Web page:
Little Falls man found guilty of slaying teens in his home
LITTLE FALLS, Minn. – A man who claimed he feared for his life when he fatally shot two teenagers in his central Minnesota home was found guilty Tuesday of premeditated murder.
Byron Smith, 65, was charged with two counts of second-degree murder and indicted on two counts of first-degree murder after the killings of Nick Brady, 17, and Haile Kifer, 18, on Thanksgiving Day 2012, when the cousins entered his rural Little Falls home without permission.
A jury convicted him on all four counts Tuesday in Morrison County District Court.
Smith said he feared for his life, but admitted to authorities that he shot the teens “more times than he should have.”
State prosecutor Pete Orput asked the court to give Smith the maximum sentence allowed by the state of Minnesota. For first-degree murder, the mandatory penalty is life imprisonment.
Orput said Smith should serve consecutive life sentences.
“Each body counts, each murder counts,” Orput told Judge Douglas Anderson. “In the end, it may be superfluous, but it’s not for the families.”
Anderson denied Orput’s request for consecutive sentences, saying it would not change the length of the ultimate sentence.
After the verdict, family members of Brady and Kifer read victim impact statements before the court.
On behalf of Kifer’s parents, Kifer’s aunt, Laurie Skipper, said Smith’s actions were a conscious decision that took Kifer away from her family forever.
She said the day of the shooting was the worst day of their lives, and listening to the audio recording from inside Smith’s home was unbearable.
“You always want to protect your children, and we weren’t able to do that,” Skipper read, adding that the audio will forever haunt the family.
Nick Brady’s mother, Kimberly Brady, described her son as kind, big-hearted and eager to learn.
“Not seeing him anymore is a great tragedy, a tremendous sadness that never seems to go away,” she said.
Brady’s grandmother, Bonnie Schaeffel, said that when Brady and Kifer entered Smith’s home, they made a stupid mistake, but it should not have cost them their lives.
“Haile and Nick should have had consequences so they could learn from their mistakes,” she said. “Mr. Smith took that away from him.”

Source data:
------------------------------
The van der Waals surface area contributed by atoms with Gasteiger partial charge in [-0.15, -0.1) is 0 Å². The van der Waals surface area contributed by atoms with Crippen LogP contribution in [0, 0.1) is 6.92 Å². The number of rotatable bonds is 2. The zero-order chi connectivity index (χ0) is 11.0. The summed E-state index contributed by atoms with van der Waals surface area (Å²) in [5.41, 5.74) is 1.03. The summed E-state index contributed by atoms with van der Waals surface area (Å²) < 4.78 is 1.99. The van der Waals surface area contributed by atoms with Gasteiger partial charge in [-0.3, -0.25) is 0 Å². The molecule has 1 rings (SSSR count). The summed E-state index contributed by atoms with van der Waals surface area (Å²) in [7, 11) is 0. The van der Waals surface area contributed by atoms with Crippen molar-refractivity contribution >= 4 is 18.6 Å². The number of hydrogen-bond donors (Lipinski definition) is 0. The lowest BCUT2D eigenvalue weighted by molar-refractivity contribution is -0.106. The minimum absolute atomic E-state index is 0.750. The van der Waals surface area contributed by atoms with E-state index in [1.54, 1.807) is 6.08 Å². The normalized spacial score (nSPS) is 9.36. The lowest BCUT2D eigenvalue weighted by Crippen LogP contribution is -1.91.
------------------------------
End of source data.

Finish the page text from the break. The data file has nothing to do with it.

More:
Smith was remanded into custody immediately after court was adjourned.
The jury of six men and six women deliberated for just over three hours before reaching the verdict.
Jurors were allowed to comment to the media at a news conference afterward, but all declined.
Working on appeal
Smith has the right to appeal his conviction. His attorney, Steven Meshbesher, said there was evidence the jury didn’t see and that the defense is already working on an appeal.
Meshbesher referenced items stolen from Smith’s home, guns allegedly found in Nick Brady’s home, allegations that items at Brady’s home were destroyed before police arrived, as well as allegations of drug use.
“There’s a lot of things missing,” Meshbesher said. “To disregard (those things) is wrong ... to get a fair trial without viewing all the evidence is extremely difficult and near impossible to do.”
Meshbesher said he felt the verdict was a wrongful conviction, and he intends to take the case to the Minnesota Supreme Court. First-degree murder convictions are automatically reviewed by the Supreme Court.
Opening the post-conviction news conference, Morrison County Sheriff Michel Wetzel referenced the news conference held in the same room on Nov. 26, 2012, days after the shootings.
Wetzel recalled telling the media that this case was not about a person’s right to protect himself in his own home.
“That’s a given,” he said.
Wetzel said the case involves deciding where the limits are before and after a threat occurs.
“In this case a jury has decided there are limits, and they’ve decided where they are,” he said. “My office respects the process and we respect the jury’s verdict.”
Premeditation vs. fear
During closing arguments Tuesday, the jurors again listened to audio recordings made by Smith the day he shot Brady and Kifer.
Some closed their eyes. Others fidgeted and looked away. One juror wiped away tears.
Orput told the jury this is “a serious but very simple case.”
“Take the evidence to apply it to the law,” he said. “Take all the time you need and come back with a just verdict.”
Orput said the shooting deaths were intentional and done with premeditation.
But Meshbesher maintained that Smith acted out of fear.
Meshbesher talked about Brady breaking and then climbing into Smith’s bedroom window, and after hearing three shots, Kifer following Brady’s path into the house.
Meshbesher suggested it was possible, upon hearing shots fired, for Kifer to have thought it was Brady firing at Smith, not the other way around.
“She heard shots fired and she came anyway,” Meshbesher said.
Meshbesher blamed drug use and greed for the teens’ actions.
He said if Brady and Kifer had made different choices that day, they might still be alive.
“They didn’t deserve to die – nobody does,” he said. “Death is an ugly thing. It’s a traumatic experience for all of us.
“But they were not murdered.”
Brady’s grandfather, Steve Schaeffel, represented the family in addressing the media after the verdict.
Schaeffel said Smith took something from his family that can never be replaced.
“These kids made a dumb mistake,” he said. “I have made huge stupid mistakes in my life, but I’m alive to talk about it. Justice was served today in the verdict.”